‘If I’m going to faint I will tell you beforehand’ said councillor at incinerator hearing

“I think I’m going to cry, inspector” — this was just one of the interjections that lightened the weighty proceedings on day seven of An Bord Pleanála’s oral hearing into an application by Indaver Ireland to build an incinerator in Ringaskiddy.

‘If I’m going to faint I will tell you beforehand’ said councillor at incinerator hearing

And while she managed to stave off the weeping, Marcia D’Alton was less disposed to concealing her contempt for Cork County Council, saying it was “shameful and embarrassing” that a government minister (Simon Coveney) had to defend the tourism and recreational potential of Cork Harbour — a job she felt the council should have done at the hearing.

In a lengthy presentation — broken only when inspector Derek Daly asked her if she would like a break (to which Ms D’Alton replied: “I think I’m OK, but if I’m going to faint, I will tell you beforehand”) — some of the focus was on the visual impact of Indaver’s proposed development, including the 50.7m-high process building block and the 75m-high chimney stack.

Ms D’Alton said both structures would lie directly in the heritage triangle of Fort Camden-Fort Westmoreland and the Ringaskiddy Martello Tower, detracting, in a fundamental way, from their character and setting.

She outlined how the development could detract from the tourism potential of the lower harbour. “Did anyone assess the visual impact of the proposed incinerator from the water?” said Ms D’Alton.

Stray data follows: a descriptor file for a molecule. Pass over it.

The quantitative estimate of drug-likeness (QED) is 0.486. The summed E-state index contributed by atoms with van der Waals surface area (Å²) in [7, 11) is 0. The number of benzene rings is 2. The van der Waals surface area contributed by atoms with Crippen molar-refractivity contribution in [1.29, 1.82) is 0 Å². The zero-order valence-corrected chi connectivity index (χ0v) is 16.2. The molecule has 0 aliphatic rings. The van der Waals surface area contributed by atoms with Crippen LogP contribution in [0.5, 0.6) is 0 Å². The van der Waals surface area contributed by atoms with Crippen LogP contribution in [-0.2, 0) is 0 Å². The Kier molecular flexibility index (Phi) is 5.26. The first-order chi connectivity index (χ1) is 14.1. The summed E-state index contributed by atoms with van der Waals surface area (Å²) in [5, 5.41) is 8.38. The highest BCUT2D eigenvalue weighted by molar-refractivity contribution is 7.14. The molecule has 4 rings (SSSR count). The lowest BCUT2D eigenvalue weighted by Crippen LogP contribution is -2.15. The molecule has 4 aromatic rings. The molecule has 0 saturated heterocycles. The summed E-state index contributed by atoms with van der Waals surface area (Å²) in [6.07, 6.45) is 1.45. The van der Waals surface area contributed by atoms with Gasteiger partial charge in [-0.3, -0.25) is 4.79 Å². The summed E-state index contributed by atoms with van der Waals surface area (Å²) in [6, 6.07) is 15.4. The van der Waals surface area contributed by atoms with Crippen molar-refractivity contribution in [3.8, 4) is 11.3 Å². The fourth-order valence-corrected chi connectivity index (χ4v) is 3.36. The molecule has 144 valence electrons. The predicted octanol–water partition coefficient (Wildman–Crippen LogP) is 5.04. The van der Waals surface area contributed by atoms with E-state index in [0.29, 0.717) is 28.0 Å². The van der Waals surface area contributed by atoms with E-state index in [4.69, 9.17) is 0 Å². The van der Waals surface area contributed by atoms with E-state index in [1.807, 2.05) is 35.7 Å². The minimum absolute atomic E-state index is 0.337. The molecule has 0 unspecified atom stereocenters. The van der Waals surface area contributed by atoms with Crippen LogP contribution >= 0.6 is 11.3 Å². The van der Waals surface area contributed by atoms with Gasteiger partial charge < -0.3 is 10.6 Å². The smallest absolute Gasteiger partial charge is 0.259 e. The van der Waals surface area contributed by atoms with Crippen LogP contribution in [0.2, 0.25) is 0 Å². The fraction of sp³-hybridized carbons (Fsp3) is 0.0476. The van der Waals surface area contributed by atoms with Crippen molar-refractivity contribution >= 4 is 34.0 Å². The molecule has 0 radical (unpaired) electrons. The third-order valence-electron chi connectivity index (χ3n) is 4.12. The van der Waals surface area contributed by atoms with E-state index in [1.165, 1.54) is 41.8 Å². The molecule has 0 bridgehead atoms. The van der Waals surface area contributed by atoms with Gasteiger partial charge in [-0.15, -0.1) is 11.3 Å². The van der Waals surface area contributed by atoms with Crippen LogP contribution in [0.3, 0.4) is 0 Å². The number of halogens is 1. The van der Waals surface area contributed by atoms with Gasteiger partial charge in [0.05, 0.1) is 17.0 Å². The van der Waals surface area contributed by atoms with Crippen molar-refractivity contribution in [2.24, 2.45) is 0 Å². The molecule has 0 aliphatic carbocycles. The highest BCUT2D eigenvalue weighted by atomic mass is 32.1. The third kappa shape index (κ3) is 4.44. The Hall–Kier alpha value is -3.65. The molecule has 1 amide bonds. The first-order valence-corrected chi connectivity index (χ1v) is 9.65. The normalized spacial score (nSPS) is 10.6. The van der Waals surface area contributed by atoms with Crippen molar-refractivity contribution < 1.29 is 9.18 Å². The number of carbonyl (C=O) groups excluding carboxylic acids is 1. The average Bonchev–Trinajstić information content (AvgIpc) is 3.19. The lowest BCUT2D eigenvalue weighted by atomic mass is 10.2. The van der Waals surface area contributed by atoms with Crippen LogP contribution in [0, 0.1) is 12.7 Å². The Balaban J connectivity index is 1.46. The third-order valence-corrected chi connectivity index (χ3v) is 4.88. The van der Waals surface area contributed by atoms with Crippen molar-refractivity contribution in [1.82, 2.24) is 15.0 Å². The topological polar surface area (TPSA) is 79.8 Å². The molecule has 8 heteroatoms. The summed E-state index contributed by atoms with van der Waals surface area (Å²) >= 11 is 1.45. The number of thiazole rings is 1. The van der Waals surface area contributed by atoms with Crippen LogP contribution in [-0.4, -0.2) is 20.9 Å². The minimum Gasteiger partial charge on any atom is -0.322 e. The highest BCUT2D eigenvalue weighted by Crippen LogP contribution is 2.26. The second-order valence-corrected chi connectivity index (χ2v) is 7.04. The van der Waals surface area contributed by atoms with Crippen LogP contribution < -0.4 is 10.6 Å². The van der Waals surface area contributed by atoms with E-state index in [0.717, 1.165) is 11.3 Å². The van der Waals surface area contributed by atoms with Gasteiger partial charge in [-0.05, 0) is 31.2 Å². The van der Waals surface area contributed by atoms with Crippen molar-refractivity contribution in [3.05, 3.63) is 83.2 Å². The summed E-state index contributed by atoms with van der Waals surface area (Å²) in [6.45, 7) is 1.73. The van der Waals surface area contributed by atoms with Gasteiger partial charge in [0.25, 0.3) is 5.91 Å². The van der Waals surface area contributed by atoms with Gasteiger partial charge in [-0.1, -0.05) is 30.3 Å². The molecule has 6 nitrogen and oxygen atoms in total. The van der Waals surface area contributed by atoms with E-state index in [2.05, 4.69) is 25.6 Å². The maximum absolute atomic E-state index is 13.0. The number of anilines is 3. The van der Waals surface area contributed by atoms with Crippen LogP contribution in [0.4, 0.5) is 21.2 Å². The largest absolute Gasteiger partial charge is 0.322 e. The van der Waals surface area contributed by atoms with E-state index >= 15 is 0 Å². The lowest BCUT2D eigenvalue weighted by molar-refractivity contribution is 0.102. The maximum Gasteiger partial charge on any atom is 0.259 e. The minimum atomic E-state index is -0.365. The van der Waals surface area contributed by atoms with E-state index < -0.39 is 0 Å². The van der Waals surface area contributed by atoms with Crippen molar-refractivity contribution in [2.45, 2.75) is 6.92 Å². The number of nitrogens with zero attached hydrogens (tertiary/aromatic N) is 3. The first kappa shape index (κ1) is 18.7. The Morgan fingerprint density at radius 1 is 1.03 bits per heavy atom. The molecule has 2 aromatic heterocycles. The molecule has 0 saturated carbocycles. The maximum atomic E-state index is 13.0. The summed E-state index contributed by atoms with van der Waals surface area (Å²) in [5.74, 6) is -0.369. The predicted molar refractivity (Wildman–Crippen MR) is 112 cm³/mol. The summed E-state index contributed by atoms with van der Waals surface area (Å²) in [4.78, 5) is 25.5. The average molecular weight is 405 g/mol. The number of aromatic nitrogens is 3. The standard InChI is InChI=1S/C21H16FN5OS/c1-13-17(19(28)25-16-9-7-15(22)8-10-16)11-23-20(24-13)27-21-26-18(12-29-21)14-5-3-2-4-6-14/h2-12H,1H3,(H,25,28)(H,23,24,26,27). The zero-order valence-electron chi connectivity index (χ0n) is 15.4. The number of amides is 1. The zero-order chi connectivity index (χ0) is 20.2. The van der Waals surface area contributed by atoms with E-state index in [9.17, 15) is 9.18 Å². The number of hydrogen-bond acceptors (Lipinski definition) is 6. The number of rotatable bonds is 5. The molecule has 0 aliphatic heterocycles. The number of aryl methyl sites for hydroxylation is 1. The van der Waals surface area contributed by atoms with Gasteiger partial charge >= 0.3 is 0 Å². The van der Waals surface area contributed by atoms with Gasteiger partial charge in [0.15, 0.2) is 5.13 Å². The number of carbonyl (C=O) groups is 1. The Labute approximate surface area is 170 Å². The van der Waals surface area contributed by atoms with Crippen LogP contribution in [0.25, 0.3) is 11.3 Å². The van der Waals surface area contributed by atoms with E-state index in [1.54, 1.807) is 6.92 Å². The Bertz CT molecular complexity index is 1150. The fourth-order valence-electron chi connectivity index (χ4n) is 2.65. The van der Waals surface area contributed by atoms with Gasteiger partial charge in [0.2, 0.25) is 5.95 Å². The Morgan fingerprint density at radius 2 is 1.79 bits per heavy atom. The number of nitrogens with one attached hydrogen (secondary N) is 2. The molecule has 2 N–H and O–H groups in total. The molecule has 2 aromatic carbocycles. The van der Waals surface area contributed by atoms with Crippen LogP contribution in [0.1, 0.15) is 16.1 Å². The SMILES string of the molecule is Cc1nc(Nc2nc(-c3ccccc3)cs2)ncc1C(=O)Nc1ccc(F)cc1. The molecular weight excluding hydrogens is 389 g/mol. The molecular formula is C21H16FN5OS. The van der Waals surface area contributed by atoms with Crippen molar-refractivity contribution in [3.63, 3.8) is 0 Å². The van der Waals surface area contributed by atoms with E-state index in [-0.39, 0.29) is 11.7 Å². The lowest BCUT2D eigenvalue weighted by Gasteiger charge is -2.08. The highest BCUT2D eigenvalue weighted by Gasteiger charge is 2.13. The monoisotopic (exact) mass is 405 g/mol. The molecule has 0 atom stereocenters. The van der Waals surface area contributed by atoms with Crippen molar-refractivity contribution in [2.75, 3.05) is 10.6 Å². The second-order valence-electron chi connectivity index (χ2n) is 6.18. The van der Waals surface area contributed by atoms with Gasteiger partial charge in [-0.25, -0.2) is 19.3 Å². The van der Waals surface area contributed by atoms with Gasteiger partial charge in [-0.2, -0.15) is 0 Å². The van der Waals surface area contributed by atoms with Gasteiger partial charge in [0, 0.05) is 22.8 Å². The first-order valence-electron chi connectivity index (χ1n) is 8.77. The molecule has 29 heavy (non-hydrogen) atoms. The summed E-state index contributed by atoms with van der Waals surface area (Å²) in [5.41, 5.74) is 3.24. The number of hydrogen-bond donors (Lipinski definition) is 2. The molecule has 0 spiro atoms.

“Our cruise liner visitors... would be almost on a par with the stack as they pass the site both entering and leaving Cork Harbour.”

Port of Cork figures for 2012 showed cruise liners were worth €9.4m to the local economy, she said.

Ms D’Alton, an independent county councillor and an environmental engineer, said instead of a “race against waste”, the Indaver proposal represented a”race for waste”. She said figures used to support Indaver’s plans were “based on four-year-old waste statistics... which are likely to be out of date before the incinerator is even built”.

Emma Neville, a solicitor and a mother of four, told the hearing that if the incinerator goes ahead, “I’ll probably be moving out with my kids because I worry about their health.”

She said she had returned to the area 13 years ago with a young family so that they could “enjoy a fantastic (harbour) amenity”. Since then, five people on her road, between Fountainstown and Carrigaline, had been diagnosed with cancer, including herself, she told the hearing.

An earlier submission, by Allan Navratil of the East Cork Harbour Environmental Association, claimed incineration is “prejudicial to the mantra of reduce, re-use, and recycle”.

Mr Navratil said Indaver should be required to enter “into legally binding agreement before any further consideration of their application, never to seek or require permission to import garbage” for any facility for which they were granted permission.

John Twomey, a resident in Ringaskiddy and honorary treasurer of Shamrocks Hurling and Football Club, called on Indaver Ireland managing director John Ahern to state on the record that it had never offered the club money. It follows a report in the Irish Examiner that Indaver will invest €300,000 annually in the locality. “I’ve been approached and asked, ‘Are you on the take?’” said Mr Twomey.

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